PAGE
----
UPDATE UK Government - No Consensus on Deploying FTTP Broadband - ISPreview UK
The Central Government has disappointed those calling for ultrafast pure fibre optic broadband connections (FTTH/P) to be rolled out across the United Kingdom by rebuffing the idea as part of its response to a European Commission consultation on connectivity needs post-2020.

Last October the EC launched a new consultation that began seeking the views of all interested parties on their needs for Internet speed and quality beyond 2020, with a “view to ensure that all Internet users can take advantage of the digital economy and society“.

At present one of Europe’s existing Digital Agenda goals is to ensure that every home in the EU can access a 30Mbps+ capable “superfast” broadband connection (plus 50% subscribed to a 100Mbps+ service) by the year 2020. The UK is likely to meet or get very close to that target, although some countries will almost certainly fall way short.

However the European Commission has also been running a consultation in order to try and identify where to best focus their efforts after 2020 (here) and the United Kingdom has now given its response (here), although it largely mirrors their position from the earlier Digital Communications Infrastructure Strategy (DCIS).

UK Government Response to EC Consultation (Extract)

To support this ever increasing demand, infrastructure that is high capacity, reliable, resilient, secure, affordable and fast, will be needed. A key point from DCIS consultation responses, which was repeated in the UK non-paper, was that what matters most is the overall quality experience enjoyed by the user, and not just the speed. Increasingly, once a minimum connectivity floor is reached, users will want to be confident about the reliability of the connection, its resilience, and the other factors which can impact on the user experience, such as the in-home network, or the ISP’s network.


Fibre is an important element of infrastructure, because it underpins not only fixed broadband access but also mobile and wifi networks. As data traffic over mobile networks rises and higher speed service become available mobile operators will increasingly require access to fibre infrastructure to make the best use of the finite spectrum available to them. Some DCIS responses suggested that this necessitates the extension of fibre to the premises (FTTP) to meet future demands. There was however no consensus emerging on this point. Equally many noted that demand, particularly for residential users, could be met by alternative technology solutions.


In future, while there is likely to be an expansion in FTTP deployments, G.Fast will allow ultrafast speeds to be delivered over copper networks. Cable will also continue to have a role to play in delivering ultrafast services and the capability of satellite communications will also grow, which will be particularly important in serving hard-to-reach areas.


The UK government considers that all these technologies will continue to have a role to play for some time in catering for evolving user needs, and that it will be important to continue to adhere to the principle of technology neutrality. This will allow greater flexibility and allow technology options and private investment to better reflect the varying market circumstances in Member States. The regulatory framework needs to encourage private investment in infrastructure and quality services as far as possible in order to meet these needs.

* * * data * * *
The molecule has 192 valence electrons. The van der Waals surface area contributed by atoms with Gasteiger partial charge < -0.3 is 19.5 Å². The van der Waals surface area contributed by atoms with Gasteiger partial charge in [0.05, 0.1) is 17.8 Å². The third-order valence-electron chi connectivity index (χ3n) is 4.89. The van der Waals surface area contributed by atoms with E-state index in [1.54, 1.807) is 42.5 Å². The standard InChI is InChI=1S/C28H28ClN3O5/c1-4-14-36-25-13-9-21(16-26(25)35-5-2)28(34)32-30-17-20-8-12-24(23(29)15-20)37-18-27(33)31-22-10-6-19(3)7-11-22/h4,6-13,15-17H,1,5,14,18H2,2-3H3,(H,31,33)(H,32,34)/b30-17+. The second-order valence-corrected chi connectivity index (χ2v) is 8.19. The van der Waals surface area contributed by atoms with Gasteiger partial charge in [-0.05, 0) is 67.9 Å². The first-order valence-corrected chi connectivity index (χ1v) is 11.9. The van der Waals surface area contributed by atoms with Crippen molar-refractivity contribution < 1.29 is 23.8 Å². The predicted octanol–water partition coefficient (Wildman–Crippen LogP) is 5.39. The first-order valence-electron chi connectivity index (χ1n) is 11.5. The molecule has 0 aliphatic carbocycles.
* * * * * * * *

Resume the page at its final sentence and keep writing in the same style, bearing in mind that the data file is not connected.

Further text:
The UK Government’s current position remains that ultrafast broadband of at least 100Mbps (Megabits per second) “should be available to nearly all UK premises” and, given the current state of our economy, they’re more than happy for the private sector to use cheaper and faster to deploy hybrid-fibre solutions (e.g. G.fast and DOCSIS) instead of pure fibre optic connectivity. Mind you “nearly all” is rather vague and could perhaps mean anything upwards of 60-65%, which is roughly what the private sector will probably achieve.

Steve Holford, VP Products at Hyperoptic, told ISPreview.co.uk:

It is nonsensical that the UK Government has stated it believes that there is no consensus on extending Fibre-to-the-Premises (FTTP) services to facilitate and enable the UK’s ever-increasing broadband demands. With the UK’s broadband data consumption doubling year on year, the need for a both faster and more reliable broadband delivery technology is a no-brainer.

The current Fibre-to-the-Cabinet (FTTC) infrastructure is incredibly limiting in a number of respects; from significantly slower upload speeds, to peak-time slowdowns and distance attenuation. Similarly, once G.fast technology leaves the lab, it is subject to a number of similar issues; the bandwidth is still limited, so the performance isn’t reliable, and there is also the requirement to add more street cabinets to already crowded streets.


The future of broadband is FTTP, as is evidenced by the number of other nations that are investing in their countrywide FTTP programmes. The UK Government should be encouraging and supporting FTTP, so that its citizens can enjoy a broadband service that is future-proofed for generations to come
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Meanwhile we’re perhaps more interested in seeing superfast (24Mbps+ or 30Mbps+) fixed line broadband or wireless based connectivity being pushed out to cover 100% of homes and business in the United Kingdom, although filling that last little gap of 2-5% is rather expensive and the debate is on-going about how best to tackle it. Hopefully they can come up with a better solution than Satellite.

UPDATE 4:08pm


Added a comment from Hyperoptic, which is rolling out FTTP/H services in a number of UK cities.